What can we do?
In 1992, just over 170 countries gathered together in Rio de Janeiro for a meeting called “the Earth Summit” to discuss the future of our world. Together they agreed that there was a need to work together, “ in global partnership for sustainable development”.
Since then the phrase “sustainable development” has been used more and more – but what exactly does it mean?
The most common definition comes from a document called the “Brundtland Report” in 1987. It says that sustainable development is…..
“development that meets the needs of the present without compromising the ability of future generations to meet their own needs.”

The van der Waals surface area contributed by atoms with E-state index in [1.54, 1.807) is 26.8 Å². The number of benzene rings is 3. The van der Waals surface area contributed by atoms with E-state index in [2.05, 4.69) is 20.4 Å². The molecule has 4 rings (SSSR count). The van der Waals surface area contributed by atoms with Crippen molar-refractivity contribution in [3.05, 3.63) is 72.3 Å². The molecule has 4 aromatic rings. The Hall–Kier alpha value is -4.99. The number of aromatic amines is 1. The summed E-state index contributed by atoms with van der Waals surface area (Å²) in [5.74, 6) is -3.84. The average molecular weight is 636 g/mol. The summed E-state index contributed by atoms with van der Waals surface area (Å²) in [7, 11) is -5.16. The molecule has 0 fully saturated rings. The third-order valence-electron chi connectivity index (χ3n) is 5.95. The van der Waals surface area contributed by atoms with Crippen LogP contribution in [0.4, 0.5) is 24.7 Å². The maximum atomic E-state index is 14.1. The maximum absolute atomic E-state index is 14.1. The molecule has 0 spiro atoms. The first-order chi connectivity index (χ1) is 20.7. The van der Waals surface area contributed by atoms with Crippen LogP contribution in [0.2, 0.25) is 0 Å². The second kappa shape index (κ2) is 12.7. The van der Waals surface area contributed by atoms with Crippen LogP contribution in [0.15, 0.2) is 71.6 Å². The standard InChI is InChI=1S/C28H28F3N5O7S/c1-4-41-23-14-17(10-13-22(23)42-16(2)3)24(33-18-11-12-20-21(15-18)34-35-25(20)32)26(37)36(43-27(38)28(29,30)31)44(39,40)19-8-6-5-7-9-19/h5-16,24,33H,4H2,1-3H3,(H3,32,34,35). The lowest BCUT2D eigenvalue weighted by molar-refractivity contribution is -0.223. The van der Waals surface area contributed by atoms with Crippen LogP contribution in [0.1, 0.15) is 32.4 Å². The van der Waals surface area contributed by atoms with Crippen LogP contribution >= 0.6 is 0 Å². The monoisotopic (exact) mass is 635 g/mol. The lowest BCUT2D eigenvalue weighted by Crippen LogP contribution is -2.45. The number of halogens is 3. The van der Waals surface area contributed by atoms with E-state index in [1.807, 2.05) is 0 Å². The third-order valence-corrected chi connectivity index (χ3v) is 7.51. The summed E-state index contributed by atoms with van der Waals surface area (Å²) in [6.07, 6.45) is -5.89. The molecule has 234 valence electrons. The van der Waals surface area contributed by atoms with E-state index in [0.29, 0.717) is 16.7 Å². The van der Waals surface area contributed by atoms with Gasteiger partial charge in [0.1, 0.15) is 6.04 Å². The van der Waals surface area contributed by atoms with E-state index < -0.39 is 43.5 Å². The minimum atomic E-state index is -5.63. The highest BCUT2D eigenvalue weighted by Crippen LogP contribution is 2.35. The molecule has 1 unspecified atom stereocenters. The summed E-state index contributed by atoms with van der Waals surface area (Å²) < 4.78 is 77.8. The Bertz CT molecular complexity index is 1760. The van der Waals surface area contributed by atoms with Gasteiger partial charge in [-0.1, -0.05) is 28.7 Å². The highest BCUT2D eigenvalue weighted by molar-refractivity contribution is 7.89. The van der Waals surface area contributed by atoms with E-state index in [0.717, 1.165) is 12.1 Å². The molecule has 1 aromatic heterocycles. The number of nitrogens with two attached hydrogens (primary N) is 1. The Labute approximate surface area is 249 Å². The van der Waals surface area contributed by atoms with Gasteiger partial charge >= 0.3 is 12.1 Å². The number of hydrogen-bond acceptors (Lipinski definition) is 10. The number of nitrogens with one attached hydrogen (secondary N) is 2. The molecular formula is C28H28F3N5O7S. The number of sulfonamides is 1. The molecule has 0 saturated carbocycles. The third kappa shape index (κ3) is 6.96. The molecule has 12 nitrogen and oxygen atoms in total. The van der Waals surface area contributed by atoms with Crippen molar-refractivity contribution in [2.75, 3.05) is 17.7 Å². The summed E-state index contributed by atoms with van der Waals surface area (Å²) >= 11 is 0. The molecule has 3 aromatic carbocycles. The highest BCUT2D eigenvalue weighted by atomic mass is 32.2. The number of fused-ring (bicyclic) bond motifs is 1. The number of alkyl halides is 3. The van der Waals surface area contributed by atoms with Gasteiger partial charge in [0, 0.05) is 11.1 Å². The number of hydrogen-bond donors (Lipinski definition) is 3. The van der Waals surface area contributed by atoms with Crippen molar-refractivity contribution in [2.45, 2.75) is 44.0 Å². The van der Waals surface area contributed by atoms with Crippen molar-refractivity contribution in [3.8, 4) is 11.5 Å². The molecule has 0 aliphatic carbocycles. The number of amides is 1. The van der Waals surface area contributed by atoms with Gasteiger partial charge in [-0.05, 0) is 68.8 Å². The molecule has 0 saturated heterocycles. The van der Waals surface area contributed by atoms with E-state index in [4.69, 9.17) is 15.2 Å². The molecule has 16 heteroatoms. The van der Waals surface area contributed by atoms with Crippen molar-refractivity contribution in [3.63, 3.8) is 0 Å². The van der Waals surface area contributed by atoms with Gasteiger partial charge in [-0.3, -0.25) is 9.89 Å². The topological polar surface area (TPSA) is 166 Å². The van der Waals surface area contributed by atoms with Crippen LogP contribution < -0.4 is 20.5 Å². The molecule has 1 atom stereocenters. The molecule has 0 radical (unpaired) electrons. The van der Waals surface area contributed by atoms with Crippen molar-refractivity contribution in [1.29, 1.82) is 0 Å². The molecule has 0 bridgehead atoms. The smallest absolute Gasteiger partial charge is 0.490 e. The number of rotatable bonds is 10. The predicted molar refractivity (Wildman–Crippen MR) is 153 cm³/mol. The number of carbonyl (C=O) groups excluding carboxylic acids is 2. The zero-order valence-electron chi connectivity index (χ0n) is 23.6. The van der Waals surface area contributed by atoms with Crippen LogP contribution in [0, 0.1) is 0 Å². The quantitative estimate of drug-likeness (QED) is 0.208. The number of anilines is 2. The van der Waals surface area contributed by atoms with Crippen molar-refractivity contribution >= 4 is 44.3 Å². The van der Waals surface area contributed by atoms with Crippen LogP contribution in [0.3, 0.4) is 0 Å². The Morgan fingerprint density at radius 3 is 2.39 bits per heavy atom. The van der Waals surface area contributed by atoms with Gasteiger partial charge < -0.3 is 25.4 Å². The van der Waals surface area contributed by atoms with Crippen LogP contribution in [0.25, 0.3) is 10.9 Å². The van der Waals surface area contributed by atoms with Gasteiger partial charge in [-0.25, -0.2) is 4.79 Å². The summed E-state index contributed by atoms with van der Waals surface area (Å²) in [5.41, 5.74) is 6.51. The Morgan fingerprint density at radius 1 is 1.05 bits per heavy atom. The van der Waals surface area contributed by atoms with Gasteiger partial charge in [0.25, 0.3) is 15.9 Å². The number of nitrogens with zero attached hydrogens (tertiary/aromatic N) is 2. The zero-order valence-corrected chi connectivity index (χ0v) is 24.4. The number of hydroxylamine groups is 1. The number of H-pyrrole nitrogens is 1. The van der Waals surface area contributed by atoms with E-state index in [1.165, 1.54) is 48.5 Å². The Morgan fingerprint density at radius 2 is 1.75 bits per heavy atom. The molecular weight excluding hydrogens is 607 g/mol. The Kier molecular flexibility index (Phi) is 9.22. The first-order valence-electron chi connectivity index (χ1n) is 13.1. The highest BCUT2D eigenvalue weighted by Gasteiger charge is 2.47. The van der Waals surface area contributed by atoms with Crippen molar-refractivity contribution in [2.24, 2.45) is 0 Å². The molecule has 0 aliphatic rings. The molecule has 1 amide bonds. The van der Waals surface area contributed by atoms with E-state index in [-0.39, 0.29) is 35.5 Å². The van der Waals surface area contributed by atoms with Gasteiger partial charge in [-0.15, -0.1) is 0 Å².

In other words we must make sure that whatever we do, as populations expand and lifestyles change, we must keep the world in good condition so that our children and our children’s children will have the same natural resources that we have. Natural resources that include: fresh air, clean freshwater, farmland, wildlife, forests, unpolluted seas and a stable climate. A sustainable lifestyle is one that our environment can support without using up these valuable natural resources.
In Rio, 150 countries agreed to promote “sustainable development” and they set out some guidelines, “an action plan for the 21st century.” This action plan was called Agenda 21 and it outlines some ways in which governments and all members of society can start to take action to help make our lifestyles more sustainable in the future.
Waste will always exist but we must find ways to lesson its impact on our environment.
Preserving Natural Resources for the Future
All over the world whole ecosystems are threatened by direct destruction for building, farming an industry. As they are destroyed, more and more species become endangered and more habitats are lost forever.
You can help too!